For being a solid RPG, if repetitive for fans of the series, Geneforge 5 gets Three Weiners out of Five.


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Oh Boy, More Sonic Crap December 1, 2008

Filed under: Previews,Games,Kotaku,Wii — Gwyddia @ 7:31 pm
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Continuing their cavalcade of “We Don’t Care If You Like It, We’re Just Going To Put Out A New Game Every Month Instead of Doing What The Fans Want And Doing An Actual Retro Game”, Sonic Team has released new screenshots from the upcoming Wii game Sonic and the Black Knight. You can check those shots out over at Kotaku if you like, I’m not wasting space with them here.

 

In the last few years Sonic has gone to Pseudo-Arabia to make it with a human chick, spun off a gun-toting Shadow, searched deep into his RPG roots, and become a freakin’ werewolf – excuse me, werehog. In fact, he’s done everything but run around really damn fast for 4 hours and collect rings while freeing cute bunnies and saving Chaos Emeralds! For the love of Ceiling Cat and all that is HOLY, Team Sonic, make a damned SONIC game!

 

Thank you. That is all.

 

Review: Chrono Trigger DS November 29, 2008

 

Can we come in?

Can we come in?

In the Year of Our Ceiling Cat Nineteen and Ninety-Five, Square released a little game called Chrono Trigger.  The story is simple – young adventurers save the world – but with a twist – by porting through time.  Due to its epic nature, branching storyline, and multiple endings, Chrono Trigger is widely considered to be one of the best RPGs of all time.

 

 

Wikipedia rightly describes the Chrono Trigger developers as the “dream team” – Hironobu Sakaguchi, Kazuhiko Aoki, Kazuhiko Aoki, and composer Nobuo Uematsu. Yuuji Horii and artist Akira Toriyama.  Masato Kato wrote most of the plot and composer Yasunori Mitsuda scored the game with Uematsu finishing it when Mitsuda became ill.

 

Art:

The art is classic Horii and Toryiama – anime figures, large foreheads, and bright colors.  The DS version includes the well-received anime cutscenes from the 2001 North American PlayStation release, now without load times!  Unlike the recent Final Fantasy remakes, however, the art hasn’t been given a total 3-D makeover. Instead, the sprites have been polished up a bit and given more fluid animation, but the original distinctive art style is there.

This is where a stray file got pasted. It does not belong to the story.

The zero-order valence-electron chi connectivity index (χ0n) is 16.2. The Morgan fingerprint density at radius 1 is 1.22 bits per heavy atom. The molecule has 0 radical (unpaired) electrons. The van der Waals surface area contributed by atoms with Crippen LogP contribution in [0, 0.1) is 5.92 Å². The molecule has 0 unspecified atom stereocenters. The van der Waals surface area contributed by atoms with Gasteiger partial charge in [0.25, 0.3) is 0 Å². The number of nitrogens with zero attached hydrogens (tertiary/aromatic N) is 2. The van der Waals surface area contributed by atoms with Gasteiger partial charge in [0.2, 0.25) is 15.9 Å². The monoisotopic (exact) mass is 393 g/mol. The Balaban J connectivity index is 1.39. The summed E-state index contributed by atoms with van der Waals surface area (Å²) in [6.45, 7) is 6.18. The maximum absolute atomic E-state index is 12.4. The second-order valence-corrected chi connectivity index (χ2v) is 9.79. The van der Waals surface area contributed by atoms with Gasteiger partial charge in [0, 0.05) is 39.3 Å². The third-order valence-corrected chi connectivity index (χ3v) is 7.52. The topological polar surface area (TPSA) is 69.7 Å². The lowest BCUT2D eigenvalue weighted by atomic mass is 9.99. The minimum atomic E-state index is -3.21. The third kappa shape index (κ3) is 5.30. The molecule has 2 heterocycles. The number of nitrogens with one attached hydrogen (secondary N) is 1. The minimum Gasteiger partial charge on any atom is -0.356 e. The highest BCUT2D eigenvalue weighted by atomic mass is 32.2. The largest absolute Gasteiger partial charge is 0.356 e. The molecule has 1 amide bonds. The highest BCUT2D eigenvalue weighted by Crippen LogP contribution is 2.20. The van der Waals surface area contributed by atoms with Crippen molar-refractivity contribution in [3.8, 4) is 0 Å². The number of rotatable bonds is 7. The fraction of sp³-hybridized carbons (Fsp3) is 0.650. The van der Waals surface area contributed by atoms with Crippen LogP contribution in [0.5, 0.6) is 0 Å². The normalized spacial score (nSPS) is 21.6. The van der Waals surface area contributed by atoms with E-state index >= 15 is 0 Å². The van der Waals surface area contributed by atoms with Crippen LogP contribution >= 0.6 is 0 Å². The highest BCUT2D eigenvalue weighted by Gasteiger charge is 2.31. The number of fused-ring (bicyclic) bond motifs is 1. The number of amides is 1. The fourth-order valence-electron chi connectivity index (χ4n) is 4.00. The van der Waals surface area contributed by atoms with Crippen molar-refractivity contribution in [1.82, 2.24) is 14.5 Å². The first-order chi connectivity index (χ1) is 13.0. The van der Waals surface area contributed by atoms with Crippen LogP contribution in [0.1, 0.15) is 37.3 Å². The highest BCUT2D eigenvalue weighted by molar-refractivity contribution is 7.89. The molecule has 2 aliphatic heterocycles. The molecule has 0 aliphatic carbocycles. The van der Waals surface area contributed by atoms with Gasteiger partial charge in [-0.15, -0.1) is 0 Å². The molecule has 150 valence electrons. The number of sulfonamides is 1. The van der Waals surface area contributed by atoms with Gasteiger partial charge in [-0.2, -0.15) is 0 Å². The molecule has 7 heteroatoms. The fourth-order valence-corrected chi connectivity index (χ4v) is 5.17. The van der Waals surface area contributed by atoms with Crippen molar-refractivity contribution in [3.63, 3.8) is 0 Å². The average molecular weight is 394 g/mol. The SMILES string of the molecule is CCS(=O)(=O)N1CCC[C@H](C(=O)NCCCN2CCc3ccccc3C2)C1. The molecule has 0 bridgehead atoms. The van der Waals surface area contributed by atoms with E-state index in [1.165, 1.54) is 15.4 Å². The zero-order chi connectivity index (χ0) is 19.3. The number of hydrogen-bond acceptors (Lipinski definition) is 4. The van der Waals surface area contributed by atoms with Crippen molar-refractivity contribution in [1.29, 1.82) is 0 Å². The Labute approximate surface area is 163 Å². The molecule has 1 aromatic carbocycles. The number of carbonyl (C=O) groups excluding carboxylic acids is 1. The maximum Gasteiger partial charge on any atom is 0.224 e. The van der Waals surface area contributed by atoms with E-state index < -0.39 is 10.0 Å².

Gameplay:

Lots of screen real estate across two screens.

Lots of screen real estate across two screens.

Like the original, Chrono Trigger DS uses an Active Time battle system, meaning that each character may only act when their timer is up.  Different characters have different physical and magical attacks, including advanced physical attacks called “techs”.  What Chrono Trigger added to the RPG genre was the concept of cooperative techs – combining up to three characters’ techs to create double or triple attacks. Notably, there is no apparent slowdown when using even the flashiest of techs. 

 

The DS version has two play modes – “DS Mode” and “Classic Mode”.  DS mode allows you to use both the touchscreen buttons for controls, and Classic mode is a play setup identical to the original SNES version. There are other features exclusive to each mode, such as a DS Mode option to toggle between ‘Walk’ and ‘Run’.

 

The DS version adds some new dungeons, including the Dimensional Vortex and Lost Sanctum.  The first of these is only available when player’s complete the game, and leads to a new, fourteenth different ending.  The second is another endgame dungeon for folks who love to grind their way up as high as they can.